I had several other opportunities to assist with morale and welfare events for the airmen in “my” command. It was rewarding to be called upon as part of the team and trusted to complete an important mission. My introduction into their world was warm, open and genuine. They did everything possible to make me feel like a member of their “tribe.”
But I knew I wasn’t and never would be.
So all the way around the barn and through the cow pasture we come back to the quiz; what is worse than pissing off a General? The answer; pissing off a General’s wife!
During my remarks at an evening barbeque to bid farewell to Mr. & Mrs. General, I made the mistake of repeating those words. “I am not one of you and will never be.”
The look that she gave me was one of absolute shock. As if she was thinking “You ungrateful lout! After all we have done for you, we welcomed you into our home!”
I stand by those words.
You see, I HAVE knelt next to a bleeding man and witnessed the very moment when the soul departs the body. However, that experience took place on the hot asphalt of an Arizona freeway, not on a dusty or muddy field of battle.
While I HAVE been in a situation that taught me a rifle sounds very different when fired at you than it does when you are squeezing the trigger, an angry rancher will never compare to a fanatical enemy combatant.
My wife asks me to be careful each day when I venture out into city traffic. But while testimony before an elected body can sometimes get pretty sporty, the likelihood of me losing my life doing my job is infinitely smaller than those who don the uniform each day.
And, as a wildland firefighter I learned that on occasion things can go sideways and one’s life may depend on the training and situational awareness of the man or woman in the line next to you. (On two blazes it did.) I know the one of a kind bond that is cemented from being tested on the razor’s edge of a life and death situation. I know that when you have “Been there done that” you don’t have to wear the t-shirt. If you know, you know.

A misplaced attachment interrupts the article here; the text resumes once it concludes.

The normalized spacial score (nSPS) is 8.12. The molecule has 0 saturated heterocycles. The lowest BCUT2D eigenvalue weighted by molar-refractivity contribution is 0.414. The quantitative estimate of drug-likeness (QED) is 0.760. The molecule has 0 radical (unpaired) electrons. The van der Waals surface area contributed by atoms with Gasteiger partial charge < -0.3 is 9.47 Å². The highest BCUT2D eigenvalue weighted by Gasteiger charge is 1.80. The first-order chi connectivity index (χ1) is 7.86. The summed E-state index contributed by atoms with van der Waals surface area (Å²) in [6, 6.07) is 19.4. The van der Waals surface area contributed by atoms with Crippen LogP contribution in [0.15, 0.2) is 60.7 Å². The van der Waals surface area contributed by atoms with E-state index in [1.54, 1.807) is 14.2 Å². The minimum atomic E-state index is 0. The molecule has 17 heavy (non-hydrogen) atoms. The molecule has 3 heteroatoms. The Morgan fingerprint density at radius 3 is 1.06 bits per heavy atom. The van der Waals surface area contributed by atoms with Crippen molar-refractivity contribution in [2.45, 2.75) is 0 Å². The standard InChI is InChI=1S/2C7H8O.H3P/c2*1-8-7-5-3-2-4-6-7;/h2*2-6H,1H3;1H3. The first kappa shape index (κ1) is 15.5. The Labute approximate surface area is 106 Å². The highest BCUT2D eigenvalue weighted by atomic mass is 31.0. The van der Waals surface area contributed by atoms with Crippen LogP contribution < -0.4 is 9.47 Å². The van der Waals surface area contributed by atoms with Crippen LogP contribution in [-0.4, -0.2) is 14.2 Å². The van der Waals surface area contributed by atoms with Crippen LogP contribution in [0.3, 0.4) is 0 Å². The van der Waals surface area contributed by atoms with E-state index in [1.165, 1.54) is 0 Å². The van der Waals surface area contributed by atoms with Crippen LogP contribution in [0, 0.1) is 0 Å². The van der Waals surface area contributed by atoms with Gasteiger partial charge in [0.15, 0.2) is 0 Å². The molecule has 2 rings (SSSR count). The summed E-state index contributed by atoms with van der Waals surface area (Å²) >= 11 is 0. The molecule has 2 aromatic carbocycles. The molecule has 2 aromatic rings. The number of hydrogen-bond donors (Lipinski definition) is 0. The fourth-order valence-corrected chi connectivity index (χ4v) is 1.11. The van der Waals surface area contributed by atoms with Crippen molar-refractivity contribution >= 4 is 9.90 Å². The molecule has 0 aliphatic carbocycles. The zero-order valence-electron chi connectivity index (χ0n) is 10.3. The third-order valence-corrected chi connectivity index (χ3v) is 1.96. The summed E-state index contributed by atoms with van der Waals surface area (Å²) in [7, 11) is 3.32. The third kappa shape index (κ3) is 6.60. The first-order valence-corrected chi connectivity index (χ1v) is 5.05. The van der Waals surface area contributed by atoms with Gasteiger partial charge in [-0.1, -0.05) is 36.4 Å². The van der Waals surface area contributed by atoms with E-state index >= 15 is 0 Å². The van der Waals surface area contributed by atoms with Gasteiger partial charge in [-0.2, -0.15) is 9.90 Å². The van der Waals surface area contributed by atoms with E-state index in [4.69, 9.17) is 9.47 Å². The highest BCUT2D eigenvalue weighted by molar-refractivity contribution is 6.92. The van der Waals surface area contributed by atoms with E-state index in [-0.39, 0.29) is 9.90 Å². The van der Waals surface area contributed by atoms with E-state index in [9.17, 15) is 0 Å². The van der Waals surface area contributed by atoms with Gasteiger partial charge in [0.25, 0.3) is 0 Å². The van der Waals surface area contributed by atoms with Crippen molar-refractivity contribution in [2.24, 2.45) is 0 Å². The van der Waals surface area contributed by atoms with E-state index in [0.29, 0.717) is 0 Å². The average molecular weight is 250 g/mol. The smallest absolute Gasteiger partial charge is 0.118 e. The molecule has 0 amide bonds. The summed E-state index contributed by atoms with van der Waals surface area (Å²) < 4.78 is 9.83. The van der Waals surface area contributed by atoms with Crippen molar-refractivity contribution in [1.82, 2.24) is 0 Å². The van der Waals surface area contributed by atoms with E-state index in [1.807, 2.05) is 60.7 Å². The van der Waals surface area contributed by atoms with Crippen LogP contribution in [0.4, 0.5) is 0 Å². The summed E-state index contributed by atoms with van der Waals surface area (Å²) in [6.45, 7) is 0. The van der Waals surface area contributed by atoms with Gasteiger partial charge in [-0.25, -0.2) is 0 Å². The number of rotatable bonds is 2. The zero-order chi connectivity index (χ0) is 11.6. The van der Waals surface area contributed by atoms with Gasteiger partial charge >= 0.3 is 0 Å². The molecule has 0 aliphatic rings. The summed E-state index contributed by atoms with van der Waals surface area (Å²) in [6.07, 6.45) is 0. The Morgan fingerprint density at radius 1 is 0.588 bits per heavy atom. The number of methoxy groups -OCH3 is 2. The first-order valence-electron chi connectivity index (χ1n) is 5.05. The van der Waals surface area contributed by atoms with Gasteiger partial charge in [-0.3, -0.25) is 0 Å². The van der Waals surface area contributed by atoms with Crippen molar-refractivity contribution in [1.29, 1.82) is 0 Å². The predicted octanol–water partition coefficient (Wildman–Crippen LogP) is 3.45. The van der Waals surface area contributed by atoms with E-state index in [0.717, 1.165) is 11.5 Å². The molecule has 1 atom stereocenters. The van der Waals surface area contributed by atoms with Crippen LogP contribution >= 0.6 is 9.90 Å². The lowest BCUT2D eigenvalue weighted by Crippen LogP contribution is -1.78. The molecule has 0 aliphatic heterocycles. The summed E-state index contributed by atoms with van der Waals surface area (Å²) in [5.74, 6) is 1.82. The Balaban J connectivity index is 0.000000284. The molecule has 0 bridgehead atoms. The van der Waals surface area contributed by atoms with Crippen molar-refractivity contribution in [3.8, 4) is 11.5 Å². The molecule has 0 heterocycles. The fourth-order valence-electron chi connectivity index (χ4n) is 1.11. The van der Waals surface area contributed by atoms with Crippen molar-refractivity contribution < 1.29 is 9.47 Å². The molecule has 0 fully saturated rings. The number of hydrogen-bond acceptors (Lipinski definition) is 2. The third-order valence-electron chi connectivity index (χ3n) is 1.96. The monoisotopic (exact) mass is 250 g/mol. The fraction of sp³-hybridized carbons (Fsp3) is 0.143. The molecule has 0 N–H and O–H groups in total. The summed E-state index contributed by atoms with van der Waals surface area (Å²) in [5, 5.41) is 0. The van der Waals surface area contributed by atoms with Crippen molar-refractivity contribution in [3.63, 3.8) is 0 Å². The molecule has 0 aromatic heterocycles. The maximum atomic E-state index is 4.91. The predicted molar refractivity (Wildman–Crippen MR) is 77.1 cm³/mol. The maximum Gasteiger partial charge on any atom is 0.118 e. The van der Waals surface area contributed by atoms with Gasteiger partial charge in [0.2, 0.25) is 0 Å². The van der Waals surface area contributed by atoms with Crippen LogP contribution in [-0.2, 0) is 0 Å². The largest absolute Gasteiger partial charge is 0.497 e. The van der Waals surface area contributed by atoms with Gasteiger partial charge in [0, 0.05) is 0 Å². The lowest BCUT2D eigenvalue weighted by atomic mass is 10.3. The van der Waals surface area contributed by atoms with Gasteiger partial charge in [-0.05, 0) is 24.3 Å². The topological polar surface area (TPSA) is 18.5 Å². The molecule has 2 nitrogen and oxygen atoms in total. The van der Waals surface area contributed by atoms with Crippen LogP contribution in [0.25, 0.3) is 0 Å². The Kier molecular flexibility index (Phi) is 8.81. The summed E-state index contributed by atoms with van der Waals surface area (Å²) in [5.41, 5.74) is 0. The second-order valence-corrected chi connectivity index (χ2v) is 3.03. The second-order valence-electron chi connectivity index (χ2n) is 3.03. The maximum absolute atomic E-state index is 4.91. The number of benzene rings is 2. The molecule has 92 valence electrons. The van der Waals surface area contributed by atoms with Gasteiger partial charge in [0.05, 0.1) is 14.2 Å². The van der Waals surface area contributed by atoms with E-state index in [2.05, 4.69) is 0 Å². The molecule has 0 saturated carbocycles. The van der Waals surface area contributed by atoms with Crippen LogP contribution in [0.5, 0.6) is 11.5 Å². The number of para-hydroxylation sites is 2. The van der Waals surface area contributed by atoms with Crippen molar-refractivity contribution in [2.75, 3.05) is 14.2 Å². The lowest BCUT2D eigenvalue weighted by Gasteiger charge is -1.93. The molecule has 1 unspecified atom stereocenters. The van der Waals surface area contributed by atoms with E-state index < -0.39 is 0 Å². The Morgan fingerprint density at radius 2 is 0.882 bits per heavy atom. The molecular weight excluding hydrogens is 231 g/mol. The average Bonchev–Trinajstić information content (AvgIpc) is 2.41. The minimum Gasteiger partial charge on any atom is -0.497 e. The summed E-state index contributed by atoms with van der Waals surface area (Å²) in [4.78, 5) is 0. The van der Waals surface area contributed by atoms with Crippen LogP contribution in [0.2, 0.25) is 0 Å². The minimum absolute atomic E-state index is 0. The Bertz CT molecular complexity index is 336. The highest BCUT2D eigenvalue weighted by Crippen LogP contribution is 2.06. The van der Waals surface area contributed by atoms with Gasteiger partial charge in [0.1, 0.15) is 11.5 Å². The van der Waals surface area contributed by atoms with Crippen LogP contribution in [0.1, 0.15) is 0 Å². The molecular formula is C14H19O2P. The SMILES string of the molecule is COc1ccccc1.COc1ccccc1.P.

But I have never worn the uniform and taken the oath. And I never will. I have not volunteered to leave my family so that civilians could spend time with theirs. I have not pledged decades of my life and perhaps life itself, to defend the freedoms which so many civilians take for granted. I will never be one of you.
“My” General was promoted to several higher positions of authority and my time as an Honorary Commander came to an end. After “retiring,” I experienced a great sense of loss. While continuing to support local military families at every opportunity, I was no longer operating at that level of impact I felt I had as a General’s civilian counterpart. It stung and created a hole in my life.
Recently I had a 20 year Delta Force Veteran on American Warrior Radio. He spoke of his struggles transitioning to civilian life. He had lost his “tribe” and no longer felt a sense of purpose. During the interview my wife texted me two words; “Sound familiar?” I assumed she meant that those sentiments expressed by the guest were ones I often heard when interviewing retired military members.
But upon arriving home she clarified. “No… that is YOU! You have been feeling the same lack of purpose with the loss of your tribe.” Perhaps my new purpose was a plain as the microphone in front of my face; to continue and expand American Warrior Radio’s broadcasts so that as many civilians as possible can hear these important messages and begin to understand those who serve. To use my three decades of experience supporting the military to serve as a translator between those who have taken the oath and those who haven’t.
Thanks to my wife’s superior deduction ability, that Delta Force operator brought new purpose and energy to my own life as a civilian. This was just another example of how he and countless others like him have given me far more than I could ever return to them and their families. It is a duty I take seriously and hope other civilians will as well.
Ben Buehler-Garcia is host of American Warrior Radio. He is a friend of The Havok Journal who shares the stories of those who protect us at home and abroad as a way of educating the civilian populace.